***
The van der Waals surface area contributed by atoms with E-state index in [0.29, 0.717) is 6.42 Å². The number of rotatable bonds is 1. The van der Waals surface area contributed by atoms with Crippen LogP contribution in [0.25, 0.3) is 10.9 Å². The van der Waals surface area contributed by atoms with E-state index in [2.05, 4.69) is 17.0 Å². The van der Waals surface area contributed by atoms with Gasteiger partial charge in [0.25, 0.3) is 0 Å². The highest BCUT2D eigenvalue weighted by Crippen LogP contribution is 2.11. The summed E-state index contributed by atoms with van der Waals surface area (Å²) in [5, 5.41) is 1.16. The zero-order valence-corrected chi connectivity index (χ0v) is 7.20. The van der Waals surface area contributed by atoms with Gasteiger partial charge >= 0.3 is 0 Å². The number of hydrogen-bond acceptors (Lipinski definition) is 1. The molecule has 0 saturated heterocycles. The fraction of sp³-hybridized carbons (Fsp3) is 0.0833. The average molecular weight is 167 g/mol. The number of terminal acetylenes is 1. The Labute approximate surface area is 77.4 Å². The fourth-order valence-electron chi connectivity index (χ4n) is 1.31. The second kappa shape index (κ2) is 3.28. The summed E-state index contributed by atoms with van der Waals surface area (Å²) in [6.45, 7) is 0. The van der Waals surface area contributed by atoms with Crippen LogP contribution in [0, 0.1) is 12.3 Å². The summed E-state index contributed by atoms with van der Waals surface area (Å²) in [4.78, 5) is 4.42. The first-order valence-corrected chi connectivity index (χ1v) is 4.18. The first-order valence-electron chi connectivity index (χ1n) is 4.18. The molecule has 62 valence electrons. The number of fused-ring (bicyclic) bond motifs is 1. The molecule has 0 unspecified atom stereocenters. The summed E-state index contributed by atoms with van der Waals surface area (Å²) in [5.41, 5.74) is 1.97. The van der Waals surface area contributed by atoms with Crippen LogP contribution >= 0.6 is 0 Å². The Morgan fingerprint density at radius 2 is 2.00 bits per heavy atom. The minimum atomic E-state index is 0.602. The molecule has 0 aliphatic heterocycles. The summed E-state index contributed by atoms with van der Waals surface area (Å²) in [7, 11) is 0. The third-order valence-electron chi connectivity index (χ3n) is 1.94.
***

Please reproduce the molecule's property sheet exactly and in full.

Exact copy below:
The van der Waals surface area contributed by atoms with E-state index in [0.29, 0.717) is 6.42 Å². The number of rotatable bonds is 1. The van der Waals surface area contributed by atoms with Crippen LogP contribution in [0.25, 0.3) is 10.9 Å². The van der Waals surface area contributed by atoms with E-state index in [2.05, 4.69) is 17.0 Å². The van der Waals surface area contributed by atoms with Gasteiger partial charge in [0.25, 0.3) is 0 Å². The highest BCUT2D eigenvalue weighted by Crippen LogP contribution is 2.11. The summed E-state index contributed by atoms with van der Waals surface area (Å²) in [5, 5.41) is 1.16. The zero-order valence-corrected chi connectivity index (χ0v) is 7.20. The van der Waals surface area contributed by atoms with Gasteiger partial charge >= 0.3 is 0 Å². The number of hydrogen-bond acceptors (Lipinski definition) is 1. The molecule has 0 saturated heterocycles. The fraction of sp³-hybridized carbons (Fsp3) is 0.0833. The average molecular weight is 167 g/mol. The number of terminal acetylenes is 1. The Labute approximate surface area is 77.4 Å². The fourth-order valence-electron chi connectivity index (χ4n) is 1.31. The second kappa shape index (κ2) is 3.28. The summed E-state index contributed by atoms with van der Waals surface area (Å²) in [6.45, 7) is 0. The van der Waals surface area contributed by atoms with Crippen LogP contribution in [0, 0.1) is 12.3 Å². The summed E-state index contributed by atoms with van der Waals surface area (Å²) in [4.78, 5) is 4.42. The first-order valence-corrected chi connectivity index (χ1v) is 4.18. The first-order valence-electron chi connectivity index (χ1n) is 4.18. The molecule has 62 valence electrons. The number of fused-ring (bicyclic) bond motifs is 1. The molecule has 0 unspecified atom stereocenters. The summed E-state index contributed by atoms with van der Waals surface area (Å²) in [5.41, 5.74) is 1.97. The van der Waals surface area contributed by atoms with Crippen LogP contribution >= 0.6 is 0 Å². The Morgan fingerprint density at radius 2 is 2.00 bits per heavy atom. The minimum atomic E-state index is 0.602. The molecule has 0 aliphatic heterocycles. The summed E-state index contributed by atoms with van der Waals surface area (Å²) in [7, 11) is 0. The third-order valence-electron chi connectivity index (χ3n) is 1.94.